Collecting the folklore and uses of plants

The Maiden, The Neck & The Mare

An exhibition The Maiden, The Neck & The Mare – Harvest Traditions and Beliefs in England, curated by the Museum of British Folklore, continues at the Weald & Downland Living Museum, Singleton, West Sussex, until 20 January 2020.

Although the exhibition tells us very little about other harvest traditions, it displays a fine collection of corn dollies with a commentary which seems to accept the theories of James Frazer, author of The Golden Bough (1906-15), and his followers.  Thus the caption to the dolly ‘Northamptonshire Horns’ bears the caption:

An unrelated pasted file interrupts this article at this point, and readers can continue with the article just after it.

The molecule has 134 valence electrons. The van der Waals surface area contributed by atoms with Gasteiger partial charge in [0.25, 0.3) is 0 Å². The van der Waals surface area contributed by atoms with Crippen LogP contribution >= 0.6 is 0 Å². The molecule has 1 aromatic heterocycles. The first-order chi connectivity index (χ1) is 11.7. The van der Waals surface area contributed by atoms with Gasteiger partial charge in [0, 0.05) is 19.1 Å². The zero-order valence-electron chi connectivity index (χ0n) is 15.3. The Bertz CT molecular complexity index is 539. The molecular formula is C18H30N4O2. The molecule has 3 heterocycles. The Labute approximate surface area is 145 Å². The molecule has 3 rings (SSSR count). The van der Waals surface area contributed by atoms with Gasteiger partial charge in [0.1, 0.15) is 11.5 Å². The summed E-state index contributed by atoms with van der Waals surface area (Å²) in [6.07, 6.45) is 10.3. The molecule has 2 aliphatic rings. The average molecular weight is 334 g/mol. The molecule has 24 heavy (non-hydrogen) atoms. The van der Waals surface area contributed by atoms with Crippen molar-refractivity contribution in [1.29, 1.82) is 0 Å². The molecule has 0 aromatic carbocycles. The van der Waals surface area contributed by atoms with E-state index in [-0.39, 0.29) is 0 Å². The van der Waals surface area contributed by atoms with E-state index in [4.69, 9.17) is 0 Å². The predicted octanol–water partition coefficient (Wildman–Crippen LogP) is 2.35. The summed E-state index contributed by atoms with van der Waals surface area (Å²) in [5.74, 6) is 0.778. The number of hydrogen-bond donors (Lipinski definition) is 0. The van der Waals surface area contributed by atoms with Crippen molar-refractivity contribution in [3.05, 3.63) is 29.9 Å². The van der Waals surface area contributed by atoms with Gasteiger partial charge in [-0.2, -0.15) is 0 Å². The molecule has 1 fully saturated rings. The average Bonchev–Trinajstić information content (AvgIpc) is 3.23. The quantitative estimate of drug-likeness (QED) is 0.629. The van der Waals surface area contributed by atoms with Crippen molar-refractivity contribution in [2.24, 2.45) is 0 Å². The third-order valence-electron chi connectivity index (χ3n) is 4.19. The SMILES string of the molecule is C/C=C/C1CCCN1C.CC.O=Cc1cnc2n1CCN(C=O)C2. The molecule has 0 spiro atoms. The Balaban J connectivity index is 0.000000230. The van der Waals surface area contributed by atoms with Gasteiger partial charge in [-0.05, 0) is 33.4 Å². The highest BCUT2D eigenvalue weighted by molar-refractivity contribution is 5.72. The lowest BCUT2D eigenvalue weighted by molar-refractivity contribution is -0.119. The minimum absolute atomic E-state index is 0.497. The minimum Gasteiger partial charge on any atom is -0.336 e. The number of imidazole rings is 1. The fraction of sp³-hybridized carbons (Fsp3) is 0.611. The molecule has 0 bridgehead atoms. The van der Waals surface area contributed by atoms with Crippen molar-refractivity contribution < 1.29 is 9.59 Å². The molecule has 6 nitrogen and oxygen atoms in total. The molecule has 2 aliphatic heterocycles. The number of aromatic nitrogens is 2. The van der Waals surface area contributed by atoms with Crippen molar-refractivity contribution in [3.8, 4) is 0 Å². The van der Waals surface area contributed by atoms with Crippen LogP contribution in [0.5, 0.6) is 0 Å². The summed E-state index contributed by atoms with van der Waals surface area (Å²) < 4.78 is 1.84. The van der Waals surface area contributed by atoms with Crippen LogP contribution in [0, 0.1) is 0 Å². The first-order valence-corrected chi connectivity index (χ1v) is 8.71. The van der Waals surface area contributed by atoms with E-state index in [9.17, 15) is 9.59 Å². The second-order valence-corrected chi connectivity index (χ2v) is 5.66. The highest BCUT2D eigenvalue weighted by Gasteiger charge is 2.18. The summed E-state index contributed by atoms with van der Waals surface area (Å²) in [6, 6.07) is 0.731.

‘Northamptonshire people used a pair of horns decorated with wheat [Triticum aestivum] ears for their traditional corn dolly.   This dolly’s origins go back to when animals were sacrificed and their horns decorated.  Then, in more civilized times, corn was used and plaited to resemble horns.  Horns are one of the earliest designs used partly because they are the symbol of the gods but also because horns were in general use in the home for drinking vessels and calling cattle.’

How much of this can be believed is debatable, but visitors can enjoy the skilled work of corn-dolly makers.

Images:  upper, reproduction of a harvest home ‘Kern Baby’, photographed at Whalton, Northumberland, in 1902, by Benjamin Stone; lower ‘Northamptonshire Horns’.

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